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with shawls and handkerchiefs of all colours tightly stretched over them. Round the room were men and women sitting on temporary benches, with children squatting on the ground in every vacant interstice and corner. The centre was completely filled with young girls and lads, dancing some simple figure, and occasionally "setting" to each other and snapping their fingers. Alternately a woman and a man, whilst dancing, sang, in a monotonous nasal tone and high key, what we were told were extemporaneous verses. A guitar was played by one who managed to thread his way amongst the thick crowd of dancers and to play at the same time with much dexterity. The dancers were not graceful. The old men and women did not join, but looked on with much seeming interest. There were no such accompaniments as would have been supplied under similar circumstances in England; nothing synonymous with beer and pipes. But what is a similar scene in England? We must go back to the middle ages to find a parallel, for this is part of a religious festival patronized and kept up by the priests.*

Mr. Brand in his Popular Antiquities quotes the following verses from Barnaby Googe, which refer to some such popular



For several weeks these dancing parties have been held in the different towns of the various islands we have visited. The cottages which contain the silver crown and sceptre are, on Saturday and Sunday evenings, filled with dancers from six o'clock until midnight. We have not had an opportunity of witnessing the ceremonies in the churches, but the following is the description of the festival, which is given by Dr. Webster, in his excellent account of the Island of St. Michael's.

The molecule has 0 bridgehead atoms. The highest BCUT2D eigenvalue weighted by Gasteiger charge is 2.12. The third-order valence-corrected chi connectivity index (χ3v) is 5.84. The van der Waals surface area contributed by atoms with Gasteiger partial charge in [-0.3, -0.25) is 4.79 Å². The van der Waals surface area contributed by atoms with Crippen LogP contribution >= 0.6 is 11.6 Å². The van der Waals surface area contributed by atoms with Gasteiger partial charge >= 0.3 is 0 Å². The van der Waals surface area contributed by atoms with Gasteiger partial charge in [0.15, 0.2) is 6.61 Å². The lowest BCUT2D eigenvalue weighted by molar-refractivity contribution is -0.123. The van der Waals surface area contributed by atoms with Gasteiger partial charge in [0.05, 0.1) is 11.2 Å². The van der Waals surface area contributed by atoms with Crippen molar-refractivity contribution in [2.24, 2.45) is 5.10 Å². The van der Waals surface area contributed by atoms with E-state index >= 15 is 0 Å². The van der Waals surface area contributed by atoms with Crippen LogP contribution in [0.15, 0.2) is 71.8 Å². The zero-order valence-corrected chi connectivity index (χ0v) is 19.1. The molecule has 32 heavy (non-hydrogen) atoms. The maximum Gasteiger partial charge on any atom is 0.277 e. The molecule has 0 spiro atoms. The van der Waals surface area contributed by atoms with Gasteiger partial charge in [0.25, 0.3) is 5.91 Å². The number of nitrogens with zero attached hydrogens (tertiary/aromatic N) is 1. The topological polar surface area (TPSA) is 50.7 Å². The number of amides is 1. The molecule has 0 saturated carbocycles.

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Among the amusements of the peasantry at this time, is the festa do Espirito Santo,' a festival of the Holy Ghost, which takes place in every parish, and continues seven weeks. On each Sunday, during high mass, the priest places a crown of silver on the head, and a sceptre in the hand, of a peasant previously elected by the people. He is proclaimed "Emperadór,” and is

amusement, commemorative like this of a most solemn circumstance, the descent of the Holy Ghost.

"On Whit-Sunday whyte pigeons tame in strings from heaven flie,

And one that framed is of wood still hangeth in the skie; Thou seest how they with idols plaie, and teach the people


None other wise than little gyrles with puppets used to do."



conducted to a seat beneath a canopy, prepared for him on one side of the church, where he sits during the remainder of the service. On leaving the church, a crowd attends him, strewing the roads along which he passes with flowers, and, in return, he bestows his blessings upon them by flourishing his consecrated sceptre.